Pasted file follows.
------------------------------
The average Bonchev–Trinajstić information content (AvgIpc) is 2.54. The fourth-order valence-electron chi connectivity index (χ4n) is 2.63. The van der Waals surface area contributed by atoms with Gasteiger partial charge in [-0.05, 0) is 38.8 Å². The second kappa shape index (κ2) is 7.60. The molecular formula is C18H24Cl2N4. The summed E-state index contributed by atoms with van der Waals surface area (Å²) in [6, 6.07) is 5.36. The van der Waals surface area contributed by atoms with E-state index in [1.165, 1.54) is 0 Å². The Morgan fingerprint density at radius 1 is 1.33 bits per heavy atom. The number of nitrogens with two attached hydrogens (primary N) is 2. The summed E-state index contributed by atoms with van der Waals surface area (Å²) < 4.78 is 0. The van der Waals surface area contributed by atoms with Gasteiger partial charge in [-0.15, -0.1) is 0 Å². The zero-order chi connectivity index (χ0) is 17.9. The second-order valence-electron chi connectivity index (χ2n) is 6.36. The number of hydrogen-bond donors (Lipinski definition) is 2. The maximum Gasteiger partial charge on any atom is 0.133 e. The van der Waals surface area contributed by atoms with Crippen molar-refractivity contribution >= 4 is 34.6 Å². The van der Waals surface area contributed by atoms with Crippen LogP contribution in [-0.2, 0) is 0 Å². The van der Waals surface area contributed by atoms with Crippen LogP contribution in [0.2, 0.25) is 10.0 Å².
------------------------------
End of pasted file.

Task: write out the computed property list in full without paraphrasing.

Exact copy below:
The average Bonchev–Trinajstić information content (AvgIpc) is 2.54. The fourth-order valence-electron chi connectivity index (χ4n) is 2.63. The van der Waals surface area contributed by atoms with Gasteiger partial charge in [-0.05, 0) is 38.8 Å². The second kappa shape index (κ2) is 7.60. The molecular formula is C18H24Cl2N4. The summed E-state index contributed by atoms with van der Waals surface area (Å²) in [6, 6.07) is 5.36. The van der Waals surface area contributed by atoms with E-state index in [1.165, 1.54) is 0 Å². The Morgan fingerprint density at radius 1 is 1.33 bits per heavy atom. The number of nitrogens with two attached hydrogens (primary N) is 2. The summed E-state index contributed by atoms with van der Waals surface area (Å²) < 4.78 is 0. The van der Waals surface area contributed by atoms with Gasteiger partial charge in [-0.15, -0.1) is 0 Å². The zero-order chi connectivity index (χ0) is 17.9. The second-order valence-electron chi connectivity index (χ2n) is 6.36. The number of hydrogen-bond donors (Lipinski definition) is 2. The maximum Gasteiger partial charge on any atom is 0.133 e. The van der Waals surface area contributed by atoms with Crippen molar-refractivity contribution >= 4 is 34.6 Å². The van der Waals surface area contributed by atoms with Crippen LogP contribution in [-0.2, 0) is 0 Å². The van der Waals surface area contributed by atoms with Crippen LogP contribution in [0.2, 0.25) is 10.0 Å².